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Transcript
A Strategy For Tackling
A Difficult
Conversation.
Ravindra Maharaj
MBBS, MSc (Dermatology), MRCP,
ABIM (Internal Medicine, Geriatrics,
Hospice and Palliative Medicine.)
A Plug For Palliative Care
• We help with symptom management.
• We deal with difficult conversations e.g.
code status, dealing with bad news.
• The family meeting is our “Surgery.”
• Hospice is a subset of Palliative Care.
• Palliative Care can be involved at any stage
of serious illness.
Existential
Spiritual
What is
Palliative Care?
Social
Psychological
Physical
Does Good Communication
Matter?
• Medical professionals have spent a great
deal of time and effort to learn “the jargon.”
• Research has shown that good
communication is essential to our
functioning.
Good Communication
•
•
•
•
•
•
Improves pt’s adjustment to illness.
Lessens pain/ physical symptoms.
Increases adherence to treatment.
Improves satisfaction with care.
Improved job satisfaction by staff.
Less stress and burnout.
Poor Communication
• Increased use of ineffectual treatments.
• Higher risk of conflict.
• Less adherence to treatment.
Can Good Communication Be
Learned?
• YES!
• Some people are born communicators but…
• communication is a skill that can be learned
and improved.
Breaking Bad News
“Hope is the power of being
cheerful in circumstances we
know to be desperate.”
GK Chesterton (1874 - 1936) British Writer and Journalist.
How Do We Approach This?
• SPIKES
• NURSE
• Tools that help prevent the dreaded….
• “FOOT IN MOUTH SYNDROME !”
S
P
I
K
E
S
How to Break Bad News: A Guide for Health Care Professionals by Robert Buckman
Setting the Scene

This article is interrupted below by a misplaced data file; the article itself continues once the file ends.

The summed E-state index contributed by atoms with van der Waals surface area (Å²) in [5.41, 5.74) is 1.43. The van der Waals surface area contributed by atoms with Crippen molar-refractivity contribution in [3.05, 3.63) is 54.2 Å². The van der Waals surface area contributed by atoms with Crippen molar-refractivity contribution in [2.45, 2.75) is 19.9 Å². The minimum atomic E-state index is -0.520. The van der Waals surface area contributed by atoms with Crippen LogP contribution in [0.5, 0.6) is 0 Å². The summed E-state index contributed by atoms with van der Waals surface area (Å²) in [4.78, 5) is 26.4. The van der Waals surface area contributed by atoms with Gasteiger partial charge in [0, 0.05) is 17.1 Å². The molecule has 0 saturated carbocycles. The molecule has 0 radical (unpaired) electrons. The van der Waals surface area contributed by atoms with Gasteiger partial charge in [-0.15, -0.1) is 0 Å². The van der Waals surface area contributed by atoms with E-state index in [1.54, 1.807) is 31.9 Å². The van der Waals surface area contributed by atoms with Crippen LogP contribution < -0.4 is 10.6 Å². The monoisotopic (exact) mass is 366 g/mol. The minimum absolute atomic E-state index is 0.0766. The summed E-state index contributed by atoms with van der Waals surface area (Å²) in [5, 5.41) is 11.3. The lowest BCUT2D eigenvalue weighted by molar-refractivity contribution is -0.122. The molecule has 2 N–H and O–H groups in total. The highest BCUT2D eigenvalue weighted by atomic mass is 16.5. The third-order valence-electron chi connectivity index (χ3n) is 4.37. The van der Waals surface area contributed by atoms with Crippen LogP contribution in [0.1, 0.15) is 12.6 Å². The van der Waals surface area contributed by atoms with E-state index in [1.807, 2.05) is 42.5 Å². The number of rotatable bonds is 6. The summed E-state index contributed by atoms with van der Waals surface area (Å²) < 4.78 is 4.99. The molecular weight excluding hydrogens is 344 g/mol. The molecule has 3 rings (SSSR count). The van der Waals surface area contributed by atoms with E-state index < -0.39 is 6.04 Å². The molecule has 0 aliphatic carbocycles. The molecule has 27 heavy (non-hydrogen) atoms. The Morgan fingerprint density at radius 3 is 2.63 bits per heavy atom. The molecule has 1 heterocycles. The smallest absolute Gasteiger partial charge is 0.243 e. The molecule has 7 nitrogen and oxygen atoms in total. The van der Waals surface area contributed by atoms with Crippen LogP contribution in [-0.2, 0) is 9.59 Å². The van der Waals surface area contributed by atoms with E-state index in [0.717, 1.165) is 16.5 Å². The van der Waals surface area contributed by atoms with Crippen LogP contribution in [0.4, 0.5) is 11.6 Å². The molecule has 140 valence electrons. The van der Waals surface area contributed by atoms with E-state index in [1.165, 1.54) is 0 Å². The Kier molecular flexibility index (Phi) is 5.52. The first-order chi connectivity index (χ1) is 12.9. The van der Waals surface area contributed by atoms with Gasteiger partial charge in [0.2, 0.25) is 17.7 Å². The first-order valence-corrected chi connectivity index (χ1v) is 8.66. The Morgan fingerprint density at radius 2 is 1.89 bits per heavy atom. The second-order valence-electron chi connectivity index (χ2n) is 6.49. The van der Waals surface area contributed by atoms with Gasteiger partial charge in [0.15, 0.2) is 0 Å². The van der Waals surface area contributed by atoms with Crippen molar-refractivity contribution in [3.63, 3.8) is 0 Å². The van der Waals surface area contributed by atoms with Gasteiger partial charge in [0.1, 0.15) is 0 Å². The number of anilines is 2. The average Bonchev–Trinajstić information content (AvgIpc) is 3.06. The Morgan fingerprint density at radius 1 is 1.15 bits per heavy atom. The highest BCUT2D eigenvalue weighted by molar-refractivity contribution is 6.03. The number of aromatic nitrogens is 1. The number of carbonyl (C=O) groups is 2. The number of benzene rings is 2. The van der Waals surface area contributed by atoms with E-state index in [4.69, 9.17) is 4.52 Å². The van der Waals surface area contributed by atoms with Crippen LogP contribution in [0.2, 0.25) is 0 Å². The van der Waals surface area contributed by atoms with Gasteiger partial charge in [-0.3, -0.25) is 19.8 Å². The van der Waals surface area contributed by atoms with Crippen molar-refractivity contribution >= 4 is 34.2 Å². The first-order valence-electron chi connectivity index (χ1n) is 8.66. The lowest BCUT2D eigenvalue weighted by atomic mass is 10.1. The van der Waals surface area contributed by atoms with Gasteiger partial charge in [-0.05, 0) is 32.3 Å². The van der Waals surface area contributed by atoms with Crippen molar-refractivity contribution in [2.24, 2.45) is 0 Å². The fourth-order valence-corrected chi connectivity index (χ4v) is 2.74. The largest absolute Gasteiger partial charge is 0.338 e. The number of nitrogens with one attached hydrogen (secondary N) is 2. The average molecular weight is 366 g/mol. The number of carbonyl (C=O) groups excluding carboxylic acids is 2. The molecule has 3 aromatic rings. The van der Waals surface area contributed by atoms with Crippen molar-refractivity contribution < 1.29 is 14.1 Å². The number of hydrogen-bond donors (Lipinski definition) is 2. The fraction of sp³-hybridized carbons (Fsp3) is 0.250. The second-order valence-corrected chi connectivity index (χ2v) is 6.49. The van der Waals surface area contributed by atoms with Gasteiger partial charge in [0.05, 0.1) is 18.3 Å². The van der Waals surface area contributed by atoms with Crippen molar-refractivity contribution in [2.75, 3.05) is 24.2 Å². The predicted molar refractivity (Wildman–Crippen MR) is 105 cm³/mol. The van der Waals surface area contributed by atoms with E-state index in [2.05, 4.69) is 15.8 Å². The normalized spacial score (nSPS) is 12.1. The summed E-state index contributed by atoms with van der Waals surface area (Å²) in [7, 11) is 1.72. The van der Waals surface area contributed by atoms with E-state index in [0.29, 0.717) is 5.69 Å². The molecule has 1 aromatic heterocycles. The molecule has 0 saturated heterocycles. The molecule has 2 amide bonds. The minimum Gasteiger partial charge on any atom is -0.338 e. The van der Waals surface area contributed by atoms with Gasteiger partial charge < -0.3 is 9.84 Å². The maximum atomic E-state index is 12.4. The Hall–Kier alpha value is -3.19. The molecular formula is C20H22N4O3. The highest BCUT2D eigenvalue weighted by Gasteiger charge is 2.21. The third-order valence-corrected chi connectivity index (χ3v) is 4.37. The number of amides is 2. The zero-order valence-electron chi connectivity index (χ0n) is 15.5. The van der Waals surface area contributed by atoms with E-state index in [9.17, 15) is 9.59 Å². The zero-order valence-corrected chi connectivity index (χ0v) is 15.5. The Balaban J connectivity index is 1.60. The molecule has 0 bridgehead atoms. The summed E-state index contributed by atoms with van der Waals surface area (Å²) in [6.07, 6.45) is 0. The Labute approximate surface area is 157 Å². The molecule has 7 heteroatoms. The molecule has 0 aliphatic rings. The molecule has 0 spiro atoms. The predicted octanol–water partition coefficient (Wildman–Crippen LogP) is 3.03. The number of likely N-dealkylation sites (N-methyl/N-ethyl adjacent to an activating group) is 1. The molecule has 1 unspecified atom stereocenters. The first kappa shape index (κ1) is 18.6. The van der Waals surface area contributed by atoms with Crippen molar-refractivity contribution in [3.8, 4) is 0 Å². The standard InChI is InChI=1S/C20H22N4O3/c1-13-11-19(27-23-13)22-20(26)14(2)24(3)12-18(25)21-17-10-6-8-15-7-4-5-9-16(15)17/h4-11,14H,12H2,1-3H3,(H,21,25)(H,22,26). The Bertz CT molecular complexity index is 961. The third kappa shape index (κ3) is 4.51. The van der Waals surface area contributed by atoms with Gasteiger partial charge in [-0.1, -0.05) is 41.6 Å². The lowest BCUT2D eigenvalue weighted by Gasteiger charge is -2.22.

Understand their
Perception
Get an
Invitation
Warning Shot
Share Your
Knowledge
Empathic Statements
•NURSE
–Naming
–Understanding
–Respecting/Praising
–Supporting
–Exploring
I Wish Statements
Summarize
Strategize
Other useful tips…
Silence
Sit
Mind the Volume
Match the patient
Pace yourself
Give info in “Bite sized” chunks.
Check and recheck understanding.
Be honest.
Avoid Jargon.
Negotiate the Agenda
Don’t talk too much
Breaking Bad News
over the Telephone..
• Setting: “Are you driving?”
• Invitation : “Can you talk on the telephone
now?”
• Pre-warning is a plus.
Eliciting Concerns
• F- Function:
– How is this illness afftecting you/your family?
• I- Ideas:
– What do you think is causing this?
• F- Feelings:
– How are you coping with all of this?
– How do you feel?
• E: Expectations:
– What worries you about the future?
– What are your hopes?
Tough Times
Transitions in Care
Goals
Transitions
Heroes
Denial
“Be careful with that family.”
• Reach for the NURSE toolbox!
• Usually the big obstacle to processing
COGNITIVE data is an EMOTIONAL
issue.
• Do not expect to get any further until you
address the emotional component.
Don’t Forget Self Care!
• Debrief with Team member.
• If a conversation is not going as expected,
get help!
• Even with excellent communicators, there
are the few individuals who may make
decisions that we may not fully
comprehend/ agree with.
Questions?
References
• Back A,Arnold R: Mastering Communication with
Seriously Ill Patients. Balancing Honesty with
Empathy and Hope.Cambridge University
Press.2009.
• Emanuel LL,Librach SL: Palliative Care; Core
Skills and Clinical Competencies.Saunders
Elsevier. 2007
• Thanks to Dr Toby Campbell for selected
PowerPoint slides.
Thanks!